Mood and pain association in rheumatoid arthritis patients

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Mood and pain association in rheumatoid arthritis patients

According to Penn State researchers, depressive symptoms and mood in the moment may envisage momentary pain among rheumatoid arthritis (RA) patients.

Jennifer E. Graham-Engeland, Associate professor, Biobehavioral health said that the results of the study, linked momentary positive and negative mood with momentary pain in daily life among individuals with RA, but may extend to other populations.   

Greater positive mood was associated with less pain and fewer arthritis-related restrictions as assessed in the moment in daily life while negative mood was associated with more restrictions. Persons who reported more depressive symptoms also reported more common pain and restrictions and this effect was not due to differences in day-to-day mood.

The results are reported in the Annals of Behavioral Medicine which is currently available online. Mobile devices were given to individuals that encouraged them to rate their mood and pain 5 times a day for 7 days. Ratings of pain, swelling, stiffness, and arthritis-related restrictions to routines and activities were also obtained 5 times a day.

According to Graham Engeland, it is common to hear people in everyday life acknowledging that their mood can worsen their physical pain. Proof for this outlook is derived from cross-sectional comparisons, longitudinal associations over long periods of time, or laboratory studies where mood and/or pain are manipulated, as opposed to naturally occurring in everyday life.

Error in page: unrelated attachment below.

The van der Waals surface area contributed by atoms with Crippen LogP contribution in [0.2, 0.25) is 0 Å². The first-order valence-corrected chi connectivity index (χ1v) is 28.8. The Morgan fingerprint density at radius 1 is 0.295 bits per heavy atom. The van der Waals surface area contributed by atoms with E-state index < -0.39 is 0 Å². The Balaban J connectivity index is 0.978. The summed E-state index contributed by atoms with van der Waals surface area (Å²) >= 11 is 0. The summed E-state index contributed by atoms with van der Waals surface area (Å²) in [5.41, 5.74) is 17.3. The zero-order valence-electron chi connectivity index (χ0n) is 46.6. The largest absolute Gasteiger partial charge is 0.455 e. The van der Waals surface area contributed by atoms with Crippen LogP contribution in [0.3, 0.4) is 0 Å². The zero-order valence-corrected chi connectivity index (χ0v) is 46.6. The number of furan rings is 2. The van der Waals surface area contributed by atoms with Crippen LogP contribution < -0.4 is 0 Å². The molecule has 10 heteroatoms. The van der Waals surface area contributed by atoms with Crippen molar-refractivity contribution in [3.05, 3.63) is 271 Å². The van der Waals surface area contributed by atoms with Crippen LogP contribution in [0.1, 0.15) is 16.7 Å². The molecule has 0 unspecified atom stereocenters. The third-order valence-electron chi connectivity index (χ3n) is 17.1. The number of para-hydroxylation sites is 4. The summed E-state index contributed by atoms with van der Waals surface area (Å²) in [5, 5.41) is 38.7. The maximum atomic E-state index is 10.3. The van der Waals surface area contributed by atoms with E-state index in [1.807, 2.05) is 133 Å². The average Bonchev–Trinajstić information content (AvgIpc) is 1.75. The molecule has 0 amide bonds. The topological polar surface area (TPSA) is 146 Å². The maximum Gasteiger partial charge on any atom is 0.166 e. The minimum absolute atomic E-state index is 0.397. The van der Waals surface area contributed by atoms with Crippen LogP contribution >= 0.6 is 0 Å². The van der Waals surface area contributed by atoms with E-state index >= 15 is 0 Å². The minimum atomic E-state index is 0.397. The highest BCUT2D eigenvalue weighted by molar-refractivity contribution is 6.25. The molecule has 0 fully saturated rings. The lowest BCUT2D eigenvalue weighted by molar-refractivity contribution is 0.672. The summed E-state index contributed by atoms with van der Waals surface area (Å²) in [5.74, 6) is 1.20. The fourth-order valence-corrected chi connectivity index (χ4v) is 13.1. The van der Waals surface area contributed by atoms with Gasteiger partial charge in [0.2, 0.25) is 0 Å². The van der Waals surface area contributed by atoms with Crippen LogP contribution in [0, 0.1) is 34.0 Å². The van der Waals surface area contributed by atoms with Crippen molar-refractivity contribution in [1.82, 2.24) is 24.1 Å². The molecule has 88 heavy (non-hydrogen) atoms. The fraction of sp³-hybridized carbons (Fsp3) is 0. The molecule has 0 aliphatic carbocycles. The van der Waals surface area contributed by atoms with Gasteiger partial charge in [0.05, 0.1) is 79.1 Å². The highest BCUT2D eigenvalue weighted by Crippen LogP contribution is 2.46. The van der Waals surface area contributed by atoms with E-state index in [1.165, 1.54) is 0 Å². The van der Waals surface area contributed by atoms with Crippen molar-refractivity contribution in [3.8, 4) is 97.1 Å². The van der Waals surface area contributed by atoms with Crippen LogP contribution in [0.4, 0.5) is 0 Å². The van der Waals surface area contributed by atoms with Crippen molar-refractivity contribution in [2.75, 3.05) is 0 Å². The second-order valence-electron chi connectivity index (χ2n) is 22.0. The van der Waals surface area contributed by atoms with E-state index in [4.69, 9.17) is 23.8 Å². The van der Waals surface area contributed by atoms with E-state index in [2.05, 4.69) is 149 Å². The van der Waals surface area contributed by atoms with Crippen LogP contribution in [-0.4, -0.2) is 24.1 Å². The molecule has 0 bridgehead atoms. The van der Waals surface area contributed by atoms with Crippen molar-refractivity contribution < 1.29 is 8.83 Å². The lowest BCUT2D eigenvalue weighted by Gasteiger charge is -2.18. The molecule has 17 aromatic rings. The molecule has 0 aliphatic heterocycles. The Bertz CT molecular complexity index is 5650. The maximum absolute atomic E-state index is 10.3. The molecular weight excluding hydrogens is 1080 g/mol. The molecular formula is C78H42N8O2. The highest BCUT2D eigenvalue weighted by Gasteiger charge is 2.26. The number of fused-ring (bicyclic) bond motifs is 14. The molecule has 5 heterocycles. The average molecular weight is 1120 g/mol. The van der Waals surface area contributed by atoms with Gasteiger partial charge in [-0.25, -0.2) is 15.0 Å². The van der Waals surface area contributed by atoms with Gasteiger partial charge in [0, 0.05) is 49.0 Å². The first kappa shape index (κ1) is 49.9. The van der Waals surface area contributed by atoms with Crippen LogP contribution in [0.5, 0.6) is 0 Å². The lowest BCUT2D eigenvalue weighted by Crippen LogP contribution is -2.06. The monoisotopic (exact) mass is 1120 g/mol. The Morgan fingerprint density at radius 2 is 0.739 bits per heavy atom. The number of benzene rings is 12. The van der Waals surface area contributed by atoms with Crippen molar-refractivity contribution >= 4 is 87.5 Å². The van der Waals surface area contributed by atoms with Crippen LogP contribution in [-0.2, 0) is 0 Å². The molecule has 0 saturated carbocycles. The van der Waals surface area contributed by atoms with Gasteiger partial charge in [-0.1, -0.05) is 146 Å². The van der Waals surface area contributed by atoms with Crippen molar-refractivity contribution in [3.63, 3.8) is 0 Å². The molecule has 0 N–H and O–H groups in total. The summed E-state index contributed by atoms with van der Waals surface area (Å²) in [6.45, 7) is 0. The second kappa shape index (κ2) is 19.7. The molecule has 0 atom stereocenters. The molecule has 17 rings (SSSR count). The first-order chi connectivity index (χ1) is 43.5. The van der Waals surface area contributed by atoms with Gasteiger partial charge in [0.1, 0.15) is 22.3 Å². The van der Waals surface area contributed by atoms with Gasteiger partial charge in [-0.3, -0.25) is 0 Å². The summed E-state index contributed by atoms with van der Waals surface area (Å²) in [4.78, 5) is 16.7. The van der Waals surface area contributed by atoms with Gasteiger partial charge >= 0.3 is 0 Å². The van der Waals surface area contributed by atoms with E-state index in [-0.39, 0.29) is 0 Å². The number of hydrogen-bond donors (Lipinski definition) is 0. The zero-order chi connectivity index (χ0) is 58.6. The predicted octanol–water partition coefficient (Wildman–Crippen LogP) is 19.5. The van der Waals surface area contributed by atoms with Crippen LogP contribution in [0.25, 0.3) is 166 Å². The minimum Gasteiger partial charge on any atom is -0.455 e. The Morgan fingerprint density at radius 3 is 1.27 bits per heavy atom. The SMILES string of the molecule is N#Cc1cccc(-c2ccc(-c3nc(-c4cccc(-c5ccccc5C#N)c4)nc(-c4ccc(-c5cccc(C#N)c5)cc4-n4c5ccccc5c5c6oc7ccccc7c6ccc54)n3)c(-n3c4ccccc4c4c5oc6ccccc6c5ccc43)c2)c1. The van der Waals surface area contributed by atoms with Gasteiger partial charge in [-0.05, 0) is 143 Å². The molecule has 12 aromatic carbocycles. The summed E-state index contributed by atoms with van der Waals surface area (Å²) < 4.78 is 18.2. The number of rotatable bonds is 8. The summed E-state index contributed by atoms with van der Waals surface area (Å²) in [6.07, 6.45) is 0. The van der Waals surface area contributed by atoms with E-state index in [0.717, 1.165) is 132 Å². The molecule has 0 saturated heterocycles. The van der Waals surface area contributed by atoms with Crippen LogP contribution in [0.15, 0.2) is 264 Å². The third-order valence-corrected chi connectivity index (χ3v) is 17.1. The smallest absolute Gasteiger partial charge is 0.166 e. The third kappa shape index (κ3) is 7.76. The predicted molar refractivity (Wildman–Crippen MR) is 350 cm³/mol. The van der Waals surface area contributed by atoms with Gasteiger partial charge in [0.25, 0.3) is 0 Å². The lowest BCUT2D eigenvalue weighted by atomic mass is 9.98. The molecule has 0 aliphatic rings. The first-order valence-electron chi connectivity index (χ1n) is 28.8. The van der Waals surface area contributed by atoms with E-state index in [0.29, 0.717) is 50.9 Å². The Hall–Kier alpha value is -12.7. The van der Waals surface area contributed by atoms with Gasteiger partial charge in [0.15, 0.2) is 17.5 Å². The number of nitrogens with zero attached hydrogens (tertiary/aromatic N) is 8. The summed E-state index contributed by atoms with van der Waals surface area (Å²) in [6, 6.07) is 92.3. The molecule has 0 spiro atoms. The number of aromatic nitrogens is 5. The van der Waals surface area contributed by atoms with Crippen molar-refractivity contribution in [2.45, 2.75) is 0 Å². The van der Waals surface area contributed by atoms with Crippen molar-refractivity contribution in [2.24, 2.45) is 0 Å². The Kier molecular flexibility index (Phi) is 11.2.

According to the researchers, end-of-day assessments of mood and pain have been used in several studies. In their study, this approach was extended to use multiple assessments per day to examine associations between mood and pain within individuals.

In Graham-Engeland’s opinion, momentary positive mood is strongly associated with momentary pain than negative mood as recommended by their few analyses. The researchers wonder that multi-component treatments meant at both mood and depression and also incorporate non-traditional treatments as an addition to pharmaceutical remedies may be required to improve pain and quality of life in many people with RA.

Although the researchers note that important questions remain about causality as well as directionality of effects, the present research suggested that treatments to target depression as well as treatments to target momentary mood demand examination for individuals with RA especially chronic pain.

Penn State
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